# Counting squarefree 3-almost primes. (Solved!)

Right so we're gonna define a 3-almost prime as $n = p_1\cdot p_2\cdot p_3$ and a squarefree 3-almost prime is a 3-almost prime such that $p_1\neq p_2 \neq p_3$.

My question is this; For a given number $N$ how many squarefree 3-almost primes are there less than or equal to $N$? I'm looking for an exact answer like the one found in this answer for squarefree 2-almost primes. I've also found this paper which looks promising but I have yet to wrap my head around it.

Can anybody point me in the right direction?

Edit #1: right so having looked around on the internet I've discovered that: $$\pi_3(n) = \sum _{i=1}^{\pi \left(\sqrt{n}\right)} \sum _{j=i}^{\pi \left(\sqrt{\frac{n}{p_i}}\right)} \left(\pi \left(\frac{n}{p_i p_j}\right)-j+1\right)$$ gives the number of 3-almost primes equal to or less than $n$.

I also know that the only way a 3-almost prime can fail to be square free is if one of its prime factors is repeated. So I would think that $f(n) = \pi_3(n) - \pi(\sqrt{n})$ get me somewhere close to what I want because $\pi(\sqrt{n})$ is the number of squarefull 2-almost primes.

Edit #2: I have a feeling that I'm going to end up with a function $f(n) = \pi_3(n) - \sum q(m)\pi(\sqrt{m})$ can't quite figure out what it should be yet.

Edit #4: I think I've found a working formula. It appears that $$f(n) = \pi_3(n)-\sum _{i=1}^{\frac{n}{6}} \pi \left(\sqrt{\frac{n}{p_i}}\right)$$ works. But I'm a little iffy on the upper bound for the summation. I've checked it against precalculated values of f(n) and it appears to work. But I feel that its way to high. Can anybody see an easy a way to reduce it?

Edit #5: It appears I can use PrimePi[n] as an upper bound for the sum. Still think its kinda big.

• Just to make sure I understand what you are counting, what is f(n) for n = 50, 100, 150 and 200? – ErikR Feb 6 '15 at 16:46
• So what I was trying to count is numbers of the form $p_1p_2p_3$ with distinct $p_i$. For 50,100,150,200 I get 2,5,11,19. Counting numbers with 3 (not necessarily distinct) prime factors is given by the $\pi_3$ function. In my answer I provide a summation that subtracts the count of numbers with three prime factors that are not square free. – AvatarOfChronos Feb 6 '15 at 22:12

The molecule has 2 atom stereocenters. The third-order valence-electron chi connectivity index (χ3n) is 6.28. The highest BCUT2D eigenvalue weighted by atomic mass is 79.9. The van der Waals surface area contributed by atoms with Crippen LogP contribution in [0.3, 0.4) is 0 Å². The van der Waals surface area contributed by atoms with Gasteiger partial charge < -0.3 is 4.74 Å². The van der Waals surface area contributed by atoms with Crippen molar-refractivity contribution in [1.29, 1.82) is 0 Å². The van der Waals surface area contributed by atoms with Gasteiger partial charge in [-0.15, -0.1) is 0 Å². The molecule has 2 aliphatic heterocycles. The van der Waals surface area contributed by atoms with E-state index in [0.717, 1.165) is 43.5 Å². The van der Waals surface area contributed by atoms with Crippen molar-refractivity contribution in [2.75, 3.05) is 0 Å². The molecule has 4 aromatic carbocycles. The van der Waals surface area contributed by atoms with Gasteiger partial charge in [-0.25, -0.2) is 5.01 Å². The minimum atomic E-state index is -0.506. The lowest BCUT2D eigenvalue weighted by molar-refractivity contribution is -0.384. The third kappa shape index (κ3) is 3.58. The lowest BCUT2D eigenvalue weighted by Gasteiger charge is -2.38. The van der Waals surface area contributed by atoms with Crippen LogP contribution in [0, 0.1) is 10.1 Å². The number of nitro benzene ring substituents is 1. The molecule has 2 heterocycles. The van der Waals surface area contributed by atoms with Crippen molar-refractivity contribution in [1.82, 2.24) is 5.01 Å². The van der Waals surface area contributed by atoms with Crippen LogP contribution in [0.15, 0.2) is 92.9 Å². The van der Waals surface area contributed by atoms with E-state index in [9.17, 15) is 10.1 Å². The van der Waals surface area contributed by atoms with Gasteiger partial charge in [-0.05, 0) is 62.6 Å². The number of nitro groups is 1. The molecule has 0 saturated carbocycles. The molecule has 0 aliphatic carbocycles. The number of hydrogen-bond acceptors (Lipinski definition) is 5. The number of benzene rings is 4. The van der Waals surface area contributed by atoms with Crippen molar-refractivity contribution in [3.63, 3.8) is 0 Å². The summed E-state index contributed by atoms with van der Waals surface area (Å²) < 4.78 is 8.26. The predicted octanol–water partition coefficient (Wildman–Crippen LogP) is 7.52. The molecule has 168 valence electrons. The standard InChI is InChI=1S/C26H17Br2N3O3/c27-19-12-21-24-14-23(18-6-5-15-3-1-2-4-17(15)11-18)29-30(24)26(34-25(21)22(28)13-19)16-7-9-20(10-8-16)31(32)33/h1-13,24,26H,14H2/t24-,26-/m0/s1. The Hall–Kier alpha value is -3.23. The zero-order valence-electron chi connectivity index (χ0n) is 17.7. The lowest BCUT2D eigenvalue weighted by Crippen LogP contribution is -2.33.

• For $n=10^{13}$ I get $1860310801454$. Figured I'd include this for anybody else that wants to test their functions. – AvatarOfChronos Feb 6 '15 at 22:14
• btw, this is a nice C++ library for computing pi(n): github.com/kimwalisch/primecount – ErikR Feb 9 '15 at 21:03
• Thats an interesting library to know about I'll definitely look into it. – AvatarOfChronos Feb 9 '15 at 23:51

What about using this formula for $f(n)$:

$$f(n) = \sum _{i=1}^{\pi \left(\sqrt{n}\right)} \sum _{j=i+1}^{\pi \left(\sqrt{\frac{n}{p_i}}\right)} \left(\pi \left(\frac{n}{p_i p_j}\right)-j\right)$$

Of course, you can stop the inner summation when $p_i p_j p_j >= n$.

It turns out that you can use the answer here to find all of the non-squarefree 3-almost primes and you end up with this as your final solution:

$$f(n) = \pi_3(n) - \sum_{q\le n^{\frac{1}{2}}} \pi\bigg( \frac {n}{q^2} \bigg)$$

The summation in this answer is much faster to perform than in the questions edit #4.

Does this formula count what you are interested in?

$$f(n) = \sum_{i=1}^a \sum_{j=1}^{b(i)} \pi ({n \over {p_i\cdot p_j}}) - i$$ where $a = \pi(\sqrt{n/2})$ and $b(i) = \pi ( \min( p_i-1, \frac{n}{p_i^2}))$

It may look hairy, but the idea is simply this:

1. Choose the middle prime $p_i$.
2. Iterate over possible values for the smallest prime $p_j$
3. The expression $\pi( \frac{n}{p_i\cdot p_j} ) - i$ counts the number of ways to choose the largest prime.

-- primes is the (infinite) list of primes
f n = sum $do (i,q) <- zip [1..]$ takeWhile (\q -> 2*q*q <= n) primes
let m = min (q-1) (n div (q*q))
let c = primeCount (n div (p*q)) - i

• So I've checked your function for a range of values and it does appear to be counting the right things. Interestingly in my mathematica implementations (using a ParallelSum on 8 cores) your function seems to take a lot longer to evaluate for $n = 10^{10}$ and higher which was the range I was working in. – AvatarOfChronos Feb 6 '15 at 22:43